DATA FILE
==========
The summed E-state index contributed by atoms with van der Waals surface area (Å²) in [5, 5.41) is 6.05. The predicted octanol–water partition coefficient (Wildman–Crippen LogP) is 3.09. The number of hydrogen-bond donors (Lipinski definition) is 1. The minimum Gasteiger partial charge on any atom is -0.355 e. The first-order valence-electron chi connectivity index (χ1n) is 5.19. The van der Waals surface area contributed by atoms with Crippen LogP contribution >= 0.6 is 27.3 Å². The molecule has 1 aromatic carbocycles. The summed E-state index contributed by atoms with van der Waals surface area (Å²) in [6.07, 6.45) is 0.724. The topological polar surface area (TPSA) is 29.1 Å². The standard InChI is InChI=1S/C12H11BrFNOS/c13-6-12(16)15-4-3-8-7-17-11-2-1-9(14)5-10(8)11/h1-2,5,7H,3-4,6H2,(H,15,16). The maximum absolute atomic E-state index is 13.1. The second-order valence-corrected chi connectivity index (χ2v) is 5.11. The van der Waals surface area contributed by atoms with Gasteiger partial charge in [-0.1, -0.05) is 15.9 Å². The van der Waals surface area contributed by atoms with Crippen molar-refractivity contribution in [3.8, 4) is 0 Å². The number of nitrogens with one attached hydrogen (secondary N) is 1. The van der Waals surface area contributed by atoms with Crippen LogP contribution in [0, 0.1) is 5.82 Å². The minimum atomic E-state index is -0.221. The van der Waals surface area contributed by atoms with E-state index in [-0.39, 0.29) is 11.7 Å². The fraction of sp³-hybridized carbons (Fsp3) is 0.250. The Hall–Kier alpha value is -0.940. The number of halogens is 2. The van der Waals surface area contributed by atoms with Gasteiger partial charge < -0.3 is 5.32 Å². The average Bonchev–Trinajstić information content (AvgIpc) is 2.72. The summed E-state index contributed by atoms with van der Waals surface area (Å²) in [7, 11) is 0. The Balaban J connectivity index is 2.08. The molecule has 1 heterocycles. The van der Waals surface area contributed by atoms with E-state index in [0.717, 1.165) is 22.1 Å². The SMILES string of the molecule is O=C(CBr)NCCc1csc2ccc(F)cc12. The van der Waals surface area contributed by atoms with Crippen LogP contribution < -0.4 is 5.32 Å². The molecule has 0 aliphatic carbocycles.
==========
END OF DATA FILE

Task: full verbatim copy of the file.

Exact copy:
The summed E-state index contributed by atoms with van der Waals surface area (Å²) in [5, 5.41) is 6.05. The predicted octanol–water partition coefficient (Wildman–Crippen LogP) is 3.09. The number of hydrogen-bond donors (Lipinski definition) is 1. The minimum Gasteiger partial charge on any atom is -0.355 e. The first-order valence-electron chi connectivity index (χ1n) is 5.19. The van der Waals surface area contributed by atoms with Crippen LogP contribution >= 0.6 is 27.3 Å². The molecule has 1 aromatic carbocycles. The summed E-state index contributed by atoms with van der Waals surface area (Å²) in [6.07, 6.45) is 0.724. The topological polar surface area (TPSA) is 29.1 Å². The standard InChI is InChI=1S/C12H11BrFNOS/c13-6-12(16)15-4-3-8-7-17-11-2-1-9(14)5-10(8)11/h1-2,5,7H,3-4,6H2,(H,15,16). The maximum absolute atomic E-state index is 13.1. The second-order valence-corrected chi connectivity index (χ2v) is 5.11. The van der Waals surface area contributed by atoms with Gasteiger partial charge in [-0.1, -0.05) is 15.9 Å². The van der Waals surface area contributed by atoms with Crippen molar-refractivity contribution in [3.8, 4) is 0 Å². The number of nitrogens with one attached hydrogen (secondary N) is 1. The van der Waals surface area contributed by atoms with Crippen LogP contribution in [0, 0.1) is 5.82 Å². The minimum atomic E-state index is -0.221. The van der Waals surface area contributed by atoms with E-state index in [-0.39, 0.29) is 11.7 Å². The fraction of sp³-hybridized carbons (Fsp3) is 0.250. The Hall–Kier alpha value is -0.940. The number of halogens is 2. The van der Waals surface area contributed by atoms with Gasteiger partial charge < -0.3 is 5.32 Å². The average Bonchev–Trinajstić information content (AvgIpc) is 2.72. The summed E-state index contributed by atoms with van der Waals surface area (Å²) in [7, 11) is 0. The Balaban J connectivity index is 2.08. The molecule has 1 heterocycles. The van der Waals surface area contributed by atoms with E-state index in [0.717, 1.165) is 22.1 Å². The SMILES string of the molecule is O=C(CBr)NCCc1csc2ccc(F)cc12. The van der Waals surface area contributed by atoms with Crippen LogP contribution < -0.4 is 5.32 Å². The molecule has 0 aliphatic carbocycles.